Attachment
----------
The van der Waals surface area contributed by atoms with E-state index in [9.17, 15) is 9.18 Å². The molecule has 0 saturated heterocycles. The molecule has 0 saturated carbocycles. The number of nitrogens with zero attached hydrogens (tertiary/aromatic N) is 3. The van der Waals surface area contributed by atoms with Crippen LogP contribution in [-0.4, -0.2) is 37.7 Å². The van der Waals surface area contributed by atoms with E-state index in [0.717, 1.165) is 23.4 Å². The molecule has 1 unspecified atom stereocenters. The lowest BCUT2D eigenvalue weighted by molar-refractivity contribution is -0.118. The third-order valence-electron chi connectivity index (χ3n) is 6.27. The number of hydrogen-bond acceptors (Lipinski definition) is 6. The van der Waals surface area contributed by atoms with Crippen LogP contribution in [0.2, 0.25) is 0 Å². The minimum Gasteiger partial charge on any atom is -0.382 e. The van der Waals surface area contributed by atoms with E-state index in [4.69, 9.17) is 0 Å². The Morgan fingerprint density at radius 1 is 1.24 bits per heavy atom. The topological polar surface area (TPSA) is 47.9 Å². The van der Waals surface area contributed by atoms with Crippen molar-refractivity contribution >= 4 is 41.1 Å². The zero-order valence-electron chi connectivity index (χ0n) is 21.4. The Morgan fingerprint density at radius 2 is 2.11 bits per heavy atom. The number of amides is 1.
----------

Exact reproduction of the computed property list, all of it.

The van der Waals surface area contributed by atoms with E-state index in [9.17, 15) is 9.18 Å². The molecule has 0 saturated heterocycles. The molecule has 0 saturated carbocycles. The number of nitrogens with zero attached hydrogens (tertiary/aromatic N) is 3. The van der Waals surface area contributed by atoms with Crippen LogP contribution in [-0.4, -0.2) is 37.7 Å². The van der Waals surface area contributed by atoms with E-state index in [0.717, 1.165) is 23.4 Å². The molecule has 1 unspecified atom stereocenters. The lowest BCUT2D eigenvalue weighted by molar-refractivity contribution is -0.118. The third-order valence-electron chi connectivity index (χ3n) is 6.27. The number of hydrogen-bond acceptors (Lipinski definition) is 6. The van der Waals surface area contributed by atoms with Crippen LogP contribution in [0.2, 0.25) is 0 Å². The minimum Gasteiger partial charge on any atom is -0.382 e. The van der Waals surface area contributed by atoms with E-state index in [4.69, 9.17) is 0 Å². The Morgan fingerprint density at radius 1 is 1.24 bits per heavy atom. The topological polar surface area (TPSA) is 47.9 Å². The van der Waals surface area contributed by atoms with Crippen molar-refractivity contribution >= 4 is 41.1 Å². The zero-order valence-electron chi connectivity index (χ0n) is 21.4. The Morgan fingerprint density at radius 2 is 2.11 bits per heavy atom. The number of amides is 1.